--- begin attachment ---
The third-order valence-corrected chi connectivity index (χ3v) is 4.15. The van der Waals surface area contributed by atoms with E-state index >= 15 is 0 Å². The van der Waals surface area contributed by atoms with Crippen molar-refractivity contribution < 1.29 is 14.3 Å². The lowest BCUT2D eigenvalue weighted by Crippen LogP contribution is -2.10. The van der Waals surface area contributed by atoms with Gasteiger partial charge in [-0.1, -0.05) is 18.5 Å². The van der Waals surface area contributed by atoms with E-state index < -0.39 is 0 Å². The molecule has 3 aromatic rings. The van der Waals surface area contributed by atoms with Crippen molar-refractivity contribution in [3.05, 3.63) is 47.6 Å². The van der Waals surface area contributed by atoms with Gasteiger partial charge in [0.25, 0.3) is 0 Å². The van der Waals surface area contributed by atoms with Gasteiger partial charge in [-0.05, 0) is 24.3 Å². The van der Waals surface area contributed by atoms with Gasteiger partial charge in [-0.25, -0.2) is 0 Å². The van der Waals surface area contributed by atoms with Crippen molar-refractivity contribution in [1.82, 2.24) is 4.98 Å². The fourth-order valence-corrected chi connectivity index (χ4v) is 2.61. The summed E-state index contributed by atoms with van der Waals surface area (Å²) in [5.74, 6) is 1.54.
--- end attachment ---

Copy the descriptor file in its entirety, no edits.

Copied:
The third-order valence-corrected chi connectivity index (χ3v) is 4.15. The van der Waals surface area contributed by atoms with E-state index >= 15 is 0 Å². The van der Waals surface area contributed by atoms with Crippen molar-refractivity contribution < 1.29 is 14.3 Å². The lowest BCUT2D eigenvalue weighted by Crippen LogP contribution is -2.10. The van der Waals surface area contributed by atoms with Gasteiger partial charge in [-0.1, -0.05) is 18.5 Å². The van der Waals surface area contributed by atoms with E-state index < -0.39 is 0 Å². The molecule has 3 aromatic rings. The van der Waals surface area contributed by atoms with Crippen molar-refractivity contribution in [3.05, 3.63) is 47.6 Å². The van der Waals surface area contributed by atoms with Gasteiger partial charge in [0.25, 0.3) is 0 Å². The van der Waals surface area contributed by atoms with Gasteiger partial charge in [-0.05, 0) is 24.3 Å². The van der Waals surface area contributed by atoms with Gasteiger partial charge in [-0.25, -0.2) is 0 Å². The van der Waals surface area contributed by atoms with Crippen molar-refractivity contribution in [1.82, 2.24) is 4.98 Å². The fourth-order valence-corrected chi connectivity index (χ4v) is 2.61. The summed E-state index contributed by atoms with van der Waals surface area (Å²) in [5.74, 6) is 1.54.